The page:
(UPDATED: 11 p.m.)
Unless there is a sudden change in wind direction, don’t expect much. Major trades happen when a team is willing to give up a significant part of its present or its future, and as of now the Braves seem to be predisposed to doing neither.
They didn’t get Carlos Beltran from New York because they wouldn’t part with Mike Minor. To get Hunter Pence from Houston or Carlos Quentin from the Chicago White Sox, neither of whom are impending unrestricted free agents, would take more than one young arm. Also, to get somebody Philadelphia really wants might mean showing a willingness to spend more money than the Phillies.
This doesn’t mean general manager Frank Wren won’t make some move. (Maybe Josh Willingham will be this year’s version of Ryan Church. You can never have enough former Nationals). It doesn’t even mean that the Braves, as currently constructed, aren’t capable of making the playoffs, or winning the division, or going to the World Series, or winning it all.
But can you be comfortable right now?
The Braves lost to Pittsburgh on Thursday night 5-2. In the last six games, they have scored 2, 3, 1, 4, 2 and 2 runs — and the 4 came in 19 innings. Record in that span: 2-4.
This won’t cut it in a pennant chase.
Wren would be playing a dangerous game if he doesn’t make a major move. The Braves aren’t healthy. They may not get healthy. Even Chipper Jones used the word “erode” when describing the decline of his own aging body the other day, adding, “For some reason, I can’t keep my leg muscles together.”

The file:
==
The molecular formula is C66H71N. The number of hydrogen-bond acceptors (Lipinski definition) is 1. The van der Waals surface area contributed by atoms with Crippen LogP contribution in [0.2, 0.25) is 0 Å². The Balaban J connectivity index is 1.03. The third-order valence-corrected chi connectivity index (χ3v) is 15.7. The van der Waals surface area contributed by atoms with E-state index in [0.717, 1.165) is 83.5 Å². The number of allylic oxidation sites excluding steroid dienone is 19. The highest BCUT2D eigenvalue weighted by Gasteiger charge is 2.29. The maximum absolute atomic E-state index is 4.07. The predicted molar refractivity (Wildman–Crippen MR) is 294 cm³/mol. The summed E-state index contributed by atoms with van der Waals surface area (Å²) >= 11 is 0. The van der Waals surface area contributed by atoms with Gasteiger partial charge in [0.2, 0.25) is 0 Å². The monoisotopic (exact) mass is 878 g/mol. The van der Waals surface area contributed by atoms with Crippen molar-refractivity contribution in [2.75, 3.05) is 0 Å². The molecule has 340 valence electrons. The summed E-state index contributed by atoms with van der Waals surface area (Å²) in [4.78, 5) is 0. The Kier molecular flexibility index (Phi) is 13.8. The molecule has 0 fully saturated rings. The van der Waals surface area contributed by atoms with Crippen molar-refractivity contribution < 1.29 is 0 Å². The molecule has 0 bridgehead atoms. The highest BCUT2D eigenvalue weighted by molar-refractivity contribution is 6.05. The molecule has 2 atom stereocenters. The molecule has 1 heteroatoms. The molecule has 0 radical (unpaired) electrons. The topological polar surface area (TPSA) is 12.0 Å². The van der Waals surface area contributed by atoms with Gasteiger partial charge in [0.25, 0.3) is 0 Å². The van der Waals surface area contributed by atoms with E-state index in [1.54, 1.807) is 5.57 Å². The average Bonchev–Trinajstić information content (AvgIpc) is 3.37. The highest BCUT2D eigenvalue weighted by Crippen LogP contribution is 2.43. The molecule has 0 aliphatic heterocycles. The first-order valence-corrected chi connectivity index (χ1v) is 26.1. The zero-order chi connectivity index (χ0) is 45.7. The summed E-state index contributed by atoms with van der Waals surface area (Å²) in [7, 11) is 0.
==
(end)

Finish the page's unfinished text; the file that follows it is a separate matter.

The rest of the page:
Wren wants to win. He certainly has done a nice job reshaping this roster the last couple of years (we attribute Kenshin Kawakami to temporary insanity). But without a significant acquisition, he would be banking on hitting a parlay. It goes like this:
♦ First bet: Nearly every injured Brave of significance gets healthy or can play at a high level with his existing injuries. That includes Jones (quadriceps, for now), Brian McCann (oblique) and Jordan Schafer (finger). It also assumes that Dan Uggla (who appears to have turned things around ) and Jason Heyward will be solid contributors in the next two months. Those are five assumptions.
♦ Second bet: Because sheer logic suggests that not everything will go right, the Braves will need to somehow recapture the chemistry and magic that enabled them to manufacture runs, wins games and endure injuries and obstacles down the stretch last year. And that has not always been evident this season.
When asked if he believed his team needed some help, manager Fredi Gonzalez chose his words carefully: “I think we can improve the ballclub, yes. I think if you ask 30 managers that, they’re all gonna say, yes. … If there’s a player out there who we’re able to acquire and he makes us better, I think we’ll do it.”
Is he more inclined to bang on Wren’s door after injuries like those to McCann and Jones?
“I think Frank’s watching the game,” Gonzalez said, smiling.
The Braves were a resilient bunch last season. They went through a blur of lineups and batting orders, survived a long string of injuries, made the playoffs as a wild card and ultimately lost three of four one-run games to San Francisco, the team that went on to win the World Series. A series of unlikely occurrences led to wins, with their final win of 2010 topping them all: Rick Ankiel (.210) homering in the 11th inning for a 5-4 playoff win over the Giants, making a winner of maligned reliever Kyle Farnsworth.
Ankiel and Farnsworth — there’s an unlikely exacta of heroes.
Much of the 2010 team remains in place, but chemistry isn’t an easy thing to recreate. The Braves need something more tangible — another bat.
Back in spring training, Gonzalez said: “It makes it fun to come to the ballpark when you’ve got good chemistry. When they take care of their own problems, it makes it easy.”
But it won’t be easy for the Braves to overcome their problems without some help.
By Jeff Schultz